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Microsoft President Brad Smith speaking in the White House in May 2020. Photo: Mandel Ngan/AFP via Getty Images

Microsoft President Brad Smith said in a blog post on Thursday that the suspected Russian cyberattack on multiple government agencies and U.S. companies is effectively "an attack on the United States and its government and other critical institutions, including security firms."

Why it matters: Smith said that the attack "unfortunately represents a broad and successful espionage-based assault on both the confidential information of the U.S. Government and the tech tools used by firms to protect them."

  • He also said that "while investigations (and the attacks themselves) continue, Microsoft has identified and has been working this week to notify more than 40 customers that the attackers targeted more precisely and compromised through additional and sophisticated measures."

Context: The cybersecurity firm FireEye said last week that its systems had been hacked by nation-state actors and that its clients, which include the U.S. government, had been placed at risk.

  • SolarWinds, which provides software to the government and corporations, also discovered a breach in its systems this week, allowing hackers to access information from multiple agencies and companies — including the Treasury, Commerce and Homeland Security departments.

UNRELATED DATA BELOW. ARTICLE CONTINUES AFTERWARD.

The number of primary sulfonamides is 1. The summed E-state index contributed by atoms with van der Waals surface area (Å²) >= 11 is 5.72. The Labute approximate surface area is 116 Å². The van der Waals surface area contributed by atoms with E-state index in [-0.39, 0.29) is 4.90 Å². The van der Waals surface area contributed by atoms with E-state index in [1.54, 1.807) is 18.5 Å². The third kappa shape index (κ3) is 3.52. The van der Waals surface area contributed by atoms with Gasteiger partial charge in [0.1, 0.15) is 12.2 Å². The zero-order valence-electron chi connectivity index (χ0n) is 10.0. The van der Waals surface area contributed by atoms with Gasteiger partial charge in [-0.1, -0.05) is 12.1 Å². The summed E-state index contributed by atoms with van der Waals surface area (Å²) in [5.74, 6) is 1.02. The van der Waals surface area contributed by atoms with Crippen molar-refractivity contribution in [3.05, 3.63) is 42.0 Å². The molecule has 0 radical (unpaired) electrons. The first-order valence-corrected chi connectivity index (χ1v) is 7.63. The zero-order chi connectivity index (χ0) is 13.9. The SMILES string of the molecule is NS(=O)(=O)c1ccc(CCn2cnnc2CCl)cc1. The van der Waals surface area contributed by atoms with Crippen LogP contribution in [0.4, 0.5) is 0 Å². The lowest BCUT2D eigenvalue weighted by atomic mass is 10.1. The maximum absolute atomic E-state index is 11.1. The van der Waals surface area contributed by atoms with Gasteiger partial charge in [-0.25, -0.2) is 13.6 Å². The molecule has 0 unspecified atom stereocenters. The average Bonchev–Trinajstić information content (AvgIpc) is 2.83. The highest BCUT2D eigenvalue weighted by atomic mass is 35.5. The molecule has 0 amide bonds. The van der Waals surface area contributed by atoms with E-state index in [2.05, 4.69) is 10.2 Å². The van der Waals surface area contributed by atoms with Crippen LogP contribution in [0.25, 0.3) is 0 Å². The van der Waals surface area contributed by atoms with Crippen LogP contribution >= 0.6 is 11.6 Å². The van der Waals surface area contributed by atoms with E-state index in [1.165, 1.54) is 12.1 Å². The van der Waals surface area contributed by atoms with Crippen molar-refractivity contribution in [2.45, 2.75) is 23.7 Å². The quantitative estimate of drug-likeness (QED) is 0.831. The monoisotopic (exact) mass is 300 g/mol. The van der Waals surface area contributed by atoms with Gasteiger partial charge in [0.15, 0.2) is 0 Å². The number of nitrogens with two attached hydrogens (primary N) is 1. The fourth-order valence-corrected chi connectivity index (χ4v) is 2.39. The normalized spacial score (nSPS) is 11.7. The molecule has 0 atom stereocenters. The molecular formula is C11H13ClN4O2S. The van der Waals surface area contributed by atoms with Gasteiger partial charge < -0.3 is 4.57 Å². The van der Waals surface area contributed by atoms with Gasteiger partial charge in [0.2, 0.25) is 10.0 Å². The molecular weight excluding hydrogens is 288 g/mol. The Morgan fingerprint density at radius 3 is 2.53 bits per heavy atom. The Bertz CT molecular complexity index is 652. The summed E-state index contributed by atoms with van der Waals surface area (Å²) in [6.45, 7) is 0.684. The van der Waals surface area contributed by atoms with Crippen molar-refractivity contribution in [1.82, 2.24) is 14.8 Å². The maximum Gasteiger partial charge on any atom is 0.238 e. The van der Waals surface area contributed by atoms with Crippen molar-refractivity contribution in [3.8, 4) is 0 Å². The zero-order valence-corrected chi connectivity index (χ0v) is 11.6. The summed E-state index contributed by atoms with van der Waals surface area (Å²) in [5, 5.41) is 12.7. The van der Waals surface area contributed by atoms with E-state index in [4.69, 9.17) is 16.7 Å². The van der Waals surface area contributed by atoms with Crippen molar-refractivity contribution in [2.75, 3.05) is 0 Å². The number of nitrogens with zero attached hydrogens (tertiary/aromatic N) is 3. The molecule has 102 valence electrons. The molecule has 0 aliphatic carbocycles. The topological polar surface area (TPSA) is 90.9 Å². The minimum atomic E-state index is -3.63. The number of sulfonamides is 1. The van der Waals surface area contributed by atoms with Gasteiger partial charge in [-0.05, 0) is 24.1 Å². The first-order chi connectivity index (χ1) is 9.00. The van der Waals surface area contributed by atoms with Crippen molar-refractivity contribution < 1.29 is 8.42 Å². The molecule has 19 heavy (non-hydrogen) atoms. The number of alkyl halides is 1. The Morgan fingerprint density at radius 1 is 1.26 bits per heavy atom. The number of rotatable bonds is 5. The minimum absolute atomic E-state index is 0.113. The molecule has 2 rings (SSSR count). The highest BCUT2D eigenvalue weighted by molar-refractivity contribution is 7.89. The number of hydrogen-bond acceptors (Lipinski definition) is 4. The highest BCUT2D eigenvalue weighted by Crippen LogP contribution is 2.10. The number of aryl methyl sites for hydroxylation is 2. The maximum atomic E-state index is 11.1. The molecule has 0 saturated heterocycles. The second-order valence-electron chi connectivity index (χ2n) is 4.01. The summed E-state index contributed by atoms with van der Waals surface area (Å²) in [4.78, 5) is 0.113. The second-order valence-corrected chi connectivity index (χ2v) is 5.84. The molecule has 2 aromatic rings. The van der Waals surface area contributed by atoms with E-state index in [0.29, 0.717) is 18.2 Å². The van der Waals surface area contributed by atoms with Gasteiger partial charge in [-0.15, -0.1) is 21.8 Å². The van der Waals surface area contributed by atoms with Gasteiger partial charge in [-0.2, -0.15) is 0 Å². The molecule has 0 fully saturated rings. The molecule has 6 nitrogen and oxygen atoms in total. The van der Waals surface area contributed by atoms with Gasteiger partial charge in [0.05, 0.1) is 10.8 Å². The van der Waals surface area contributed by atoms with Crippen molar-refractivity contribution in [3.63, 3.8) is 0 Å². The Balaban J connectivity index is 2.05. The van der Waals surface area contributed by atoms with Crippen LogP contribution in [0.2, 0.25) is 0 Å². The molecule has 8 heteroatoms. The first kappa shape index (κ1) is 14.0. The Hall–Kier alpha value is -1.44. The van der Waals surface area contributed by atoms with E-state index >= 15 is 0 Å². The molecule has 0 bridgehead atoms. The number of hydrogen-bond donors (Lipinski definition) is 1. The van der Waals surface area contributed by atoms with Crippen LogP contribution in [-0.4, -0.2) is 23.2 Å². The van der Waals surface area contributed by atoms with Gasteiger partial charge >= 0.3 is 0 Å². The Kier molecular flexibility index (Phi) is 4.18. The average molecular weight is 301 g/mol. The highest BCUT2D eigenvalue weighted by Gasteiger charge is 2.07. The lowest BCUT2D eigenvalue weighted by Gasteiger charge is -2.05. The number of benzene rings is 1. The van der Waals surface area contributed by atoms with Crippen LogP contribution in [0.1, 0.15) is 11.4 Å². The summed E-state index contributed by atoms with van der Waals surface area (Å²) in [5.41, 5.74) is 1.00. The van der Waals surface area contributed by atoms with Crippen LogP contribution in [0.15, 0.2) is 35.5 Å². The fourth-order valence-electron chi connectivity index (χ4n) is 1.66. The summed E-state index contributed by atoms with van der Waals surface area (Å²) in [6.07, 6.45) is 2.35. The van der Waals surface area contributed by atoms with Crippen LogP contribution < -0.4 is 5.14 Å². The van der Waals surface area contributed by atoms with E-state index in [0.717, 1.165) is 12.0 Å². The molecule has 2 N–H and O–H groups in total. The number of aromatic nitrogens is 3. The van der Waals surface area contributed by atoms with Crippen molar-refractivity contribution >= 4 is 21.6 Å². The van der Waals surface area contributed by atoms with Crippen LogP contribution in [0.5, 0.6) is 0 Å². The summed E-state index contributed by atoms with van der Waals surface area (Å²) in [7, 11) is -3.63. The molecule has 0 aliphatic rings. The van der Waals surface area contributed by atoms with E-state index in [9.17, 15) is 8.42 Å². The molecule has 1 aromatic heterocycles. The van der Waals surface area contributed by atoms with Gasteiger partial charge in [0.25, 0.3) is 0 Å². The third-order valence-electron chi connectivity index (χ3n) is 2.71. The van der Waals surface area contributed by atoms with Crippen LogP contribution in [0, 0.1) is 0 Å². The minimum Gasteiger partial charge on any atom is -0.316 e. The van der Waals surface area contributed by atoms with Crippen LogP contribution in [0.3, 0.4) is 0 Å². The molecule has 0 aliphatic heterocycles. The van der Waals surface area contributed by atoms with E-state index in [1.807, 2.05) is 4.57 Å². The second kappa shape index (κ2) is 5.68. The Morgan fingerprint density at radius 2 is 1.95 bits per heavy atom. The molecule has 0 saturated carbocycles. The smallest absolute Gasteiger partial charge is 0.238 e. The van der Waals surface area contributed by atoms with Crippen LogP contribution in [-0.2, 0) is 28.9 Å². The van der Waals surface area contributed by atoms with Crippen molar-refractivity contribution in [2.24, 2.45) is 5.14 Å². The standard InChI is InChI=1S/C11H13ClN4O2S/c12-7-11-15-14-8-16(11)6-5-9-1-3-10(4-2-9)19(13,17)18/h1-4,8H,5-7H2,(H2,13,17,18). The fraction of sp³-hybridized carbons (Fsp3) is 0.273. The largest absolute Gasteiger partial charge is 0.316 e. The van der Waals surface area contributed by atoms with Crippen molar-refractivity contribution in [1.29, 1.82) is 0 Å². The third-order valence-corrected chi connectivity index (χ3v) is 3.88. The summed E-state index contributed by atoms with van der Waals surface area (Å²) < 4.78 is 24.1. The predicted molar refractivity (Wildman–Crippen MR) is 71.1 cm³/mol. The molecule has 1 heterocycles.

What he's saying: "As much as anything, this attack provides a moment of reckoning," Smith said.

  • "It requires that we look with clear eyes at the growing threats we face and commit to more effective and collaborative leadership by the government and the tech sector in the United States to spearhead a strong and coordinated global cybersecurity response," he added.
  • "This is not 'espionage as usual,' even in the digital age. Instead, it represents an act of recklessness that created a serious technological vulnerability for the United States and the world."

Smith said the hackers, by including private companies in their attack on government agencies, have "put at risk the technology supply chain for the broader economy" and have weakened the "reliability of the world’s critical infrastructure."